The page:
Weekend violence and political developments inside Lebanon again have observers focusing on the role played by Hezbollah and its Iranian patrons in undermining the country’s stability.
Debates over the degree to which the West should target Hezbollah have sometimes turned on claims that, in fact, the Iran-backed terror group is a stabilizing force inside Lebanon. Earlier this year Tony Badran, a Foundation for Defense of Democracies fellow, ridiculed the claim as a “nifty conceit.” Badran emphasized that, instead, “Hezbollah has thoroughly subverted the country and its citizens… undermin[ing] Lebanon’s security, institutions, and political system” and that the group was now set to “compromise [Lebanon’s] foreign relations, ruin its financial system, and destroy whatever remains of its social cohesion.”
Hezbollah this weekend participated in a shootout in Baalbek between the group and a Sunni clan. Five people died, Beirut called an emergency government security meeting, and the Lebanese army was dispatched to take over checkpoints in the area that Hezbollah had erected.
Khairallah Khairallah, a Lebanese columnist, has seen enough:
Some examples must be provided to give an idea about the Iranian role. What is Iran doing in Lebanon? Why the insistence to obstruct forming a Lebanese cabinet headed by Tammam Salam? Why is there an insistence to have an Iranian sectarian militia of Lebanese members present in Lebanon and willing to go to Syria to fight a regime which can be described as sectarian? Whose interest is being served by Iran’s fulfillment of this role that in the end will lead to destroying Lebanon and Syria?
Okay, let’s put Lebanon, Syria and Iraq aside. What’s the benefit of the campaign launched by Hezbollah Secretary General Hassan Nasrallah against a state like Bahrain? Is the aim to isolate Lebanon from its Arab surroundings and confirm that it’s linked to the Iranian-Syrian regime upon a pure sectarian basis? Is the aim to confirm that Iran has influence in Bahrain and that it skillfully uses this influence from Lebanon when it doesn’t want to engage in a direct confrontation?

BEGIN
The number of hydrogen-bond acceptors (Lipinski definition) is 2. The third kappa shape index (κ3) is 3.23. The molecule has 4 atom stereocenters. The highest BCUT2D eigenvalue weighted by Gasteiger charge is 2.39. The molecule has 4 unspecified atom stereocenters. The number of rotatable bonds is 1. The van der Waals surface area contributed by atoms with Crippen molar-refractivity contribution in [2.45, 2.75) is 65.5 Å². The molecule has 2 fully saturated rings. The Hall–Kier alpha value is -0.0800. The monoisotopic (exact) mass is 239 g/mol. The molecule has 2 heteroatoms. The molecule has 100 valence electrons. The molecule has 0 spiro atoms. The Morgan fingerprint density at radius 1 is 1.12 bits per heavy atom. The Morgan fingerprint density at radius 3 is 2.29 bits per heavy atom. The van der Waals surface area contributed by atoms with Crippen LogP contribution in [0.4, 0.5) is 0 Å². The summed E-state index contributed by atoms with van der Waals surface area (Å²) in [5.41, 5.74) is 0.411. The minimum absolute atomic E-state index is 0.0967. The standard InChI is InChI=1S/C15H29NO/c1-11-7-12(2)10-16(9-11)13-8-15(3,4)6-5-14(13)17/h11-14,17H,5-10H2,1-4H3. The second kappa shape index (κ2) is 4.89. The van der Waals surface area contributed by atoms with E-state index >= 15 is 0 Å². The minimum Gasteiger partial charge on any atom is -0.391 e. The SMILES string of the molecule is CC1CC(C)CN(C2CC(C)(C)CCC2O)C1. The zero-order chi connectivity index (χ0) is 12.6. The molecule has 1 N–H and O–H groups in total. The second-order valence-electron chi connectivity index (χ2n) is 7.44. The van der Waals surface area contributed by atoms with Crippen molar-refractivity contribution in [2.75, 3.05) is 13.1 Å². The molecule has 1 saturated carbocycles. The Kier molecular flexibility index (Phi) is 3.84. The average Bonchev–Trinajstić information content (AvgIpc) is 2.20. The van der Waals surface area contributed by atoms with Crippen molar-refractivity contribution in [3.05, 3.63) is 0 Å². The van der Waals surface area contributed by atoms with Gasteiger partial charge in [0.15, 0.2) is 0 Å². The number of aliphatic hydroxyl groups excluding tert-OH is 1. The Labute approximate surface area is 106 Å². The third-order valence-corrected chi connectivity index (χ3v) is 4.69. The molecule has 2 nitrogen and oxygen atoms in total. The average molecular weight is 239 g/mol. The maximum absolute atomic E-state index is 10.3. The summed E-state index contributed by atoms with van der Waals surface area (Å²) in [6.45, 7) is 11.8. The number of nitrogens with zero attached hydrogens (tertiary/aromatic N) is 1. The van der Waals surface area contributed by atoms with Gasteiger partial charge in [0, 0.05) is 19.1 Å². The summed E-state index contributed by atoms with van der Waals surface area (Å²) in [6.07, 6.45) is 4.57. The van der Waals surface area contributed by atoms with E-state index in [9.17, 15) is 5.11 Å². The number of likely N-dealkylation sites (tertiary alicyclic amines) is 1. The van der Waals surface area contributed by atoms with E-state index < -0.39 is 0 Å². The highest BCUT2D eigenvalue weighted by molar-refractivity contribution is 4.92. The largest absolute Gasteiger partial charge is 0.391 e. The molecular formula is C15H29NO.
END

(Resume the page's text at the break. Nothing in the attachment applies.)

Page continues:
Beyond Lebanon’s borders, recent months have seen Iran and Hezbollah operatives arrested, tried, or convicted Iran in Nigeria, Thailand, and Cyprus. Bulgaria has announced that it will try in absentia the Hezbollah operatives linked to last summer’s bus bombing in Burgas, Bulgaria.
The combination of Hezbollah’s domestic and foreign activity is, according to the Washington Institute’s Matthew Levitt, eroding the group’s standing inside Lebanon:
The self-described “resistance” organization pledged to Israel’s destruction is tied down in a brutal sectarian war in Syria where it is “resisting” fellow Muslims, including fellow Lebanese citizens. Hezbollah’s role in the Syrian war has cost it tremendous grassroots and political support at home, where the sectarian fighting is bleeding across the border and risking renewed civil war. But Hezbollah is also suffering from a series of arrests and prosecutions that are peeling away the organization’s “resistance” facade and exposing the group as the terrorist network and criminal enterprise that it is. And if Hezbollah’s standing in Lebanon continues to implode, perhaps in time the country might not be the comfortable and guaranteed safe-haven for Hezbollah fugitives it has been for decades.
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